Month: May 2016

The ‘Sovereign’ according to Ola Tunander

On Friday 27 May 2016, PRIO celebrated Ola Tunander’s 30-year academic career with a seminar on ‘Sovereignty, Subs and PSYOPS’, and a reception. The celebration was, of course, focused on Ola and his work, spanning topics from the geopolitics and organic state theory of Rudolf Kjellén to the 27 October 1981 ‘Whiskey on the Rocks’… Read more »

This Week in South Sudan – Week 20

Wednesday 18 May About 3000 Ethiopian troops left South Sudanese territory on 15 May. They entered South Sudan following the Murle attacks on Gambella in April. Thursday 19 May The SPLM (IO) claimed it will register as an independent party if the Arusha Reunification Agreement of May 2015 is not respected. The two directors of… Read more »

The Humanitarian Quest for Accountability: Examining the role of UNHCR

The European refugee crisis has been a difficult experience for the United Nations High Commissioner for Refugees (UNHCR). On the one hand, UNHCR has been criticized by civil society and the humanitarian community for not being present on Greek islands. On the other hand, the organization has experienced difficulties in negotiating this access with Greek… Read more »

This Week in South Sudan – Week 19

Monday 9 May According to UN World Food Program, South Sudan is heading for the worst lean season since its independence in 2011, with almost half its population facing severe hunger. Radio Tamazuj: “Malakal attack: What UN knew vs what it said. Insights from a leaked report.” Tuesday 10 May Tensions remain high in Moangala… Read more »

Brought Up to Be a War Criminal

Dominic Ongwen has been charged with committing the same crimes that were committed against him as a child soldier in the Lord’s Resistance Army. To what extent is Ongwen responsible for his actions as an adult, given that he himself was abducted as a 10-year-old child? The International Criminal Court in The Hague is to… Read more »

This Week in South Sudan – Week 18

Monday 2 May Rebel general Peter Gadet said he would continue to fight because the August 2015 peace agreement between President Salva Kiir and First Vice-President Riek Machar does not address the root cause of the conflict. At least three SPLA soldiers were killed and a general wounded after a group of soldiers opened fire… Read more »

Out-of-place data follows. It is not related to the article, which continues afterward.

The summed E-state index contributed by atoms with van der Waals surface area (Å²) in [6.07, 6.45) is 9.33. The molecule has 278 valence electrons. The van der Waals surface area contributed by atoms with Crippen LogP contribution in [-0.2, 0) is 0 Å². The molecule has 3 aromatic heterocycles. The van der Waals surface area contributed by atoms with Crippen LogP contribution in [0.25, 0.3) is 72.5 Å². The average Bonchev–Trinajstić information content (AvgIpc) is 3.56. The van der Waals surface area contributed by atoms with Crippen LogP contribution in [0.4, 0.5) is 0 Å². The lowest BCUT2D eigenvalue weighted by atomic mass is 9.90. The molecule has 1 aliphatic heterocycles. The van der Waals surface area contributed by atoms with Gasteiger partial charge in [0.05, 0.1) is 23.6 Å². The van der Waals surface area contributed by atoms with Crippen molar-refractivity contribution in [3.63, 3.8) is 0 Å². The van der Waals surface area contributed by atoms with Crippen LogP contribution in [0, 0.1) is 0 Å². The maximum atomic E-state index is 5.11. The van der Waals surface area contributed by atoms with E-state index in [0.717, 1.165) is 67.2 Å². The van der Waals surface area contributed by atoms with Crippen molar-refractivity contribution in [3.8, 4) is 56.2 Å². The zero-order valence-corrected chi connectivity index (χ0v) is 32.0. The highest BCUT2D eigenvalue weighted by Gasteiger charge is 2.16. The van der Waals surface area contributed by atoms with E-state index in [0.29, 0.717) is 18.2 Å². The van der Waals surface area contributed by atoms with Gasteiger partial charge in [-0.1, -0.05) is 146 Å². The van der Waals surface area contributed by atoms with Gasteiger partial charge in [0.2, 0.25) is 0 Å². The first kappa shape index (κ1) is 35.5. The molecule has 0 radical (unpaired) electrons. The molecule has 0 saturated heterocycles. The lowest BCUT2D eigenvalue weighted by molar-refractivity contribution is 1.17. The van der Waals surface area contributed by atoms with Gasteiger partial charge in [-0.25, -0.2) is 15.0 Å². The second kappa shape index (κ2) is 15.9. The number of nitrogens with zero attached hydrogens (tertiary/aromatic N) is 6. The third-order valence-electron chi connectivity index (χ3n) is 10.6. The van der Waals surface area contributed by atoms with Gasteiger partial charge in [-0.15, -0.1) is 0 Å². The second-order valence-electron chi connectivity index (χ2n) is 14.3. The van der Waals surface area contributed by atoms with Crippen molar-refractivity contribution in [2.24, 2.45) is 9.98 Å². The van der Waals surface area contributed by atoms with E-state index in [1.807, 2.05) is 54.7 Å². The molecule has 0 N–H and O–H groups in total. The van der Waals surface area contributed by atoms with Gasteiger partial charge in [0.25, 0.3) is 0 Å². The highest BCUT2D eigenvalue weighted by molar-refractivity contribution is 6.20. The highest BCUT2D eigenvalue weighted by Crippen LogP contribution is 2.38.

Insecurity in the Humanitarian Cyberspace: A Call for Innovation

Humanitarian practitioners and scholars are currently struggling with how to analyse the opportunities and challenges of technological innovation. This includes not only what technological innovation can do for humanitarianism but also what it does to humanitarian action. Over the last two decades, innovations have fueled the creation of a humanitarian cyberspace. It is now time… Read more »

Why the Veto Powers All Support Protection of Civilians (And Why They Often Fail to Agree on It)

The Protection of Civilians (PoC) expands the responsibility of the UN Security Council (UNSC) for international peace and security to the internal affairs of conflict-ridden countries. As such, it bolsters the authority of the five permanent members (the P5) in world politics and presents them with a flexible tool for exercising this authority. In reply… Read more »

Assisted Return Not a Permanent Solution for All Asylum Seekers

Many asylum seekers who choose assisted return are from a country destroyed by war and conflict. More than half of those who return to countries such as Afghanistan and Iraq plan to migrate again. Assisted return is a viable type of support to assist with the return, but is not sufficient to prevent large numbers… Read more »

This Week in South Sudan – Week 17

Tuesday 26 April Media reports on Riek Machar’s return to Juba and inauguration as First Vice-President: The New York Times: “Riek Machar, South Sudan Opposition Leader, Returns as Part of Peace Deal” The Wall Street Journal: “South Sudan’s Rebel Leader Returns to Join Government” Voice of America “South Sudan Rebel Chief Sworn In as Vice… Read more »